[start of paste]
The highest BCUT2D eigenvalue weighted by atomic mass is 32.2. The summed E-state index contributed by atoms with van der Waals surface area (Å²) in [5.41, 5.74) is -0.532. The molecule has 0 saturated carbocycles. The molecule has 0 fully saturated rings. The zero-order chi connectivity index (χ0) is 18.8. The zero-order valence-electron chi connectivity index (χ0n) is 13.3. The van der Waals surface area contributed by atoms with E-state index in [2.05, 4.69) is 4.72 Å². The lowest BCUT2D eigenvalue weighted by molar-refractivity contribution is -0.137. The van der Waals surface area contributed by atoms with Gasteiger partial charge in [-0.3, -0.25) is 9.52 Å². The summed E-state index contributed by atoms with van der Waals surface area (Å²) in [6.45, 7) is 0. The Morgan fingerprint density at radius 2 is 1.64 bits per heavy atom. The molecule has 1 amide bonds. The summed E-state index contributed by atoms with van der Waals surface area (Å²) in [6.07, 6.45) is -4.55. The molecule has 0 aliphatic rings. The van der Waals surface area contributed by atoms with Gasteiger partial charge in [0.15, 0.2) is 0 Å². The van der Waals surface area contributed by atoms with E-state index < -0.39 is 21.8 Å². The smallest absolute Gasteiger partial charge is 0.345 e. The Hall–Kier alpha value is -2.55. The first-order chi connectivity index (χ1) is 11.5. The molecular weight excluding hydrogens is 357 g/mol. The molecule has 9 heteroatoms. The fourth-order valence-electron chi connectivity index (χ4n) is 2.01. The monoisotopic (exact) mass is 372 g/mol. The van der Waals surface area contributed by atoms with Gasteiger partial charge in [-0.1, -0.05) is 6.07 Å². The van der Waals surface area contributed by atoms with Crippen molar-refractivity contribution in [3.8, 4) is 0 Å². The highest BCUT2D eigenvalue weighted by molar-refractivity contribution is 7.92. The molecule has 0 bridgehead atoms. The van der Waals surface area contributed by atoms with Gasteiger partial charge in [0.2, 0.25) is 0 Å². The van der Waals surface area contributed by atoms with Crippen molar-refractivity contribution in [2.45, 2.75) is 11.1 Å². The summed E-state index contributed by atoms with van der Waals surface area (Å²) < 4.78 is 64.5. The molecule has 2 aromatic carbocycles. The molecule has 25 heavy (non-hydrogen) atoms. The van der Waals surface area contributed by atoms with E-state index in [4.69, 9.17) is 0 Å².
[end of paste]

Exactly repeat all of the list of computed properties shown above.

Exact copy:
The highest BCUT2D eigenvalue weighted by atomic mass is 32.2. The summed E-state index contributed by atoms with van der Waals surface area (Å²) in [5.41, 5.74) is -0.532. The molecule has 0 saturated carbocycles. The molecule has 0 fully saturated rings. The zero-order chi connectivity index (χ0) is 18.8. The zero-order valence-electron chi connectivity index (χ0n) is 13.3. The van der Waals surface area contributed by atoms with E-state index in [2.05, 4.69) is 4.72 Å². The lowest BCUT2D eigenvalue weighted by molar-refractivity contribution is -0.137. The van der Waals surface area contributed by atoms with Gasteiger partial charge in [-0.3, -0.25) is 9.52 Å². The summed E-state index contributed by atoms with van der Waals surface area (Å²) in [6.45, 7) is 0. The Morgan fingerprint density at radius 2 is 1.64 bits per heavy atom. The molecule has 1 amide bonds. The summed E-state index contributed by atoms with van der Waals surface area (Å²) in [6.07, 6.45) is -4.55. The molecule has 0 aliphatic rings. The van der Waals surface area contributed by atoms with Gasteiger partial charge in [0.15, 0.2) is 0 Å². The van der Waals surface area contributed by atoms with E-state index < -0.39 is 21.8 Å². The smallest absolute Gasteiger partial charge is 0.345 e. The Hall–Kier alpha value is -2.55. The first-order chi connectivity index (χ1) is 11.5. The molecular weight excluding hydrogens is 357 g/mol. The molecule has 9 heteroatoms. The fourth-order valence-electron chi connectivity index (χ4n) is 2.01. The monoisotopic (exact) mass is 372 g/mol. The van der Waals surface area contributed by atoms with Gasteiger partial charge in [-0.1, -0.05) is 6.07 Å². The van der Waals surface area contributed by atoms with Crippen molar-refractivity contribution in [3.8, 4) is 0 Å². The highest BCUT2D eigenvalue weighted by molar-refractivity contribution is 7.92. The molecule has 0 bridgehead atoms. The van der Waals surface area contributed by atoms with Gasteiger partial charge in [0.2, 0.25) is 0 Å². The van der Waals surface area contributed by atoms with Crippen molar-refractivity contribution in [2.45, 2.75) is 11.1 Å². The summed E-state index contributed by atoms with van der Waals surface area (Å²) < 4.78 is 64.5. The molecule has 2 aromatic carbocycles. The molecule has 25 heavy (non-hydrogen) atoms. The van der Waals surface area contributed by atoms with E-state index in [4.69, 9.17) is 0 Å².